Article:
An Insiders Guide to Working with the Media Part Three

April 2011 by Christie Keith

Audience: Executive Leadership, Foster Caregivers, Public, Shelter/Rescue Staff & Volunteers

In parts one and two of this series, I shared tips on the basics of working with the media and on working with new media - blogs, web-only publications, etc. Now I'd like to show you what it looks like when animal welfare organizations get those things right.

The Nevada Humane Society: Being Newsworthy

Want to make sure the media pays attention when you reach out to them? Don't waste their time.

PR Daily recently estimated that 90% of media releases are "pure, promotional garbage that have absolutely zero news value." Falling into that 90% means you'll not only fail to get the coverage for your organization you were hoping for with that release, but also antagonize the very reporters you're trying to get on your side.

"We send out at least one news release a week," said Bonney Brown of the Nevada Humane Society (NHS). "We focus on making our releases creative as well as frequent. But most importantly, a news release does need to be news. If you're sending something that's not newsworthy, it won't have the effect you were hoping for."

Brown says they send their releases to all local print publications, local radio and television stations - there are four in Reno, all featuring local reporting - and to online media as well, including pet bloggers, parenting blogs, and blogs aimed at the local Reno scene or people who are new to the area.

The aggressive approach paid off. They asked the editorial board of the Reno Gazette-Journal for a meeting, and were given a weekly column and "pet of the week" feature. One week later, the Reno-Sparks Tribune approached them and asked if they, too, could feature an NHS "pet of the week."

"One of the things that helped us is getting great photos and giving them to the media," Brown said. "That's especially true of television stations. And whether it's print, television, or bloggers, if we get a breaking story, such as a hoarding situation, we call the media to get down there right while it's happening. And they come when we call because they know they can count on us for news."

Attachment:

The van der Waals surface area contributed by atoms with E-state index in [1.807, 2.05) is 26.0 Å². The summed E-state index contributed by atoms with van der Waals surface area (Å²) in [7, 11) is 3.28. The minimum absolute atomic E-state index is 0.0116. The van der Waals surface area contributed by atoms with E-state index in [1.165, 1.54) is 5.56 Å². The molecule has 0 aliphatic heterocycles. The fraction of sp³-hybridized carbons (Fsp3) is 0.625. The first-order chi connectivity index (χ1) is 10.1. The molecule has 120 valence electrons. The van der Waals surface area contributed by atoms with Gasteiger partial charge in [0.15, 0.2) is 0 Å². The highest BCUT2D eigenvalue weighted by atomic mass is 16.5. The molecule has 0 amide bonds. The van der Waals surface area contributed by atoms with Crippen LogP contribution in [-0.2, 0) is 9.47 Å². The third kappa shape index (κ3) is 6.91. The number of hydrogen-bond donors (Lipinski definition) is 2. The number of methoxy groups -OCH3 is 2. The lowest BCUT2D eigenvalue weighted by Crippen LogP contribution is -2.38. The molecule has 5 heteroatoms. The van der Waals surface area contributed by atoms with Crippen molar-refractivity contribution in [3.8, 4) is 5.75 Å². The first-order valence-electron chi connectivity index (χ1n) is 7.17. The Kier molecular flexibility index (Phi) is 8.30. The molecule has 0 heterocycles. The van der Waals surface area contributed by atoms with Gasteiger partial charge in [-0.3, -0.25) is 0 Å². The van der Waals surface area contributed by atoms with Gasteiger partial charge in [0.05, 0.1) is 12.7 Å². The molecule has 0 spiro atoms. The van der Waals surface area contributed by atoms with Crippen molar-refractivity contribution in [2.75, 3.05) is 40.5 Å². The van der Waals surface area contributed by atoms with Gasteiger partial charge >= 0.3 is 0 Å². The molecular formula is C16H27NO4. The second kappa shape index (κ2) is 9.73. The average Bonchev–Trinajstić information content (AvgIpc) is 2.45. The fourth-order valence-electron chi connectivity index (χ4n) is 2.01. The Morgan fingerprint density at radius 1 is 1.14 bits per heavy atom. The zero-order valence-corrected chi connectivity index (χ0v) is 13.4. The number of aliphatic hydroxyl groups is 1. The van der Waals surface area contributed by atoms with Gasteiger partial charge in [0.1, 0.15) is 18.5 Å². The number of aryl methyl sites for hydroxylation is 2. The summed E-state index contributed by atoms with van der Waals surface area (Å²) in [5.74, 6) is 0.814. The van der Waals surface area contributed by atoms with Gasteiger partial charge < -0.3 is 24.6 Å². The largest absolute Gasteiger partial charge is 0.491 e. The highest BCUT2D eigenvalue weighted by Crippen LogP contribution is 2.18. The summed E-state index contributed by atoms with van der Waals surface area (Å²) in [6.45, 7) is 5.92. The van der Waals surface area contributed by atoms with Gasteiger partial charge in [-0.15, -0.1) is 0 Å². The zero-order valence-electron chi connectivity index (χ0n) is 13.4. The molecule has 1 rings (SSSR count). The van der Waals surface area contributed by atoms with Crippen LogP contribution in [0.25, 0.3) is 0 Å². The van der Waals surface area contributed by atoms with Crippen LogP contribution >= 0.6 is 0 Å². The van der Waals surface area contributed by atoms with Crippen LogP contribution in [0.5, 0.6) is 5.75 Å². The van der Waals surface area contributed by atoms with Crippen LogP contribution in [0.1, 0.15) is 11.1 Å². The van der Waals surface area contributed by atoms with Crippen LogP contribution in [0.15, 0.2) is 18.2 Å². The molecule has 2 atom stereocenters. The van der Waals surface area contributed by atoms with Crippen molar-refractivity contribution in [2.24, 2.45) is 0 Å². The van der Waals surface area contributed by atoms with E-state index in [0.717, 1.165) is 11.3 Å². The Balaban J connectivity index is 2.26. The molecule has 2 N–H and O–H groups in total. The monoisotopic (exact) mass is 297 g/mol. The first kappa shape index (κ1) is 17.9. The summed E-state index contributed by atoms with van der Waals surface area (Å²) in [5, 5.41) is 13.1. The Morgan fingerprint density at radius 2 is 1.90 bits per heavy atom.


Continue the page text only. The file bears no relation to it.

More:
Once, Brown said, the Reno Gazette-Journal (RGJ) created a slideshow of 15 photos from a cat hoarding case. "That gallery had over 10,000 hits after being sent out over Twitter by one of our volunteers. Another one featuring dogs got even more. The newspapers love us for things like this because we drive traffic to their sites."

When animal organizations build relationships with the media based on providing genuine news, even softer news items, like adoption promotions, get more coverage. For example, this photo gallery, featuring well over a hundred pets available for adoption, now runs as a regular slideshow on the RGJ website:

"We do frequent adoption promotions," said Brown - an understatement for an organization that has run adoption events not just for holidays like Christmas and Halloween, but also for Arbor Day, a local balloon race, and the return of favorite television series after a hiatus.

Does the media cover these promotions? They do - even local television stations, which have done frequent reports on how many pets are being adopted over some of the longer promotions - help to build the adoption "buzz."

And it's not just adoption promotions. "These are relationships that develop over time," said Brown. "So now we can reach out to the media when we have critical needs for pet food or supplies, or donations for an individual animal. The media likes to come down to the shelter, to film the animals and talk about them."

The Wisconsin Humane Society: Viral Is a Good Thing

Most shelters do everything they can to keep anything viral out of the shelter, but when it comes to YouTube videos, "viral" is a good thing.

Just ask the Wisconsin Humane Society (WHS), which put together a low-cost video of some of their available puppies dressed in Green Bay Packers jerseys throwing around some stuffed bear toys just as the Packers faced the Bears for a Super Bowl spot: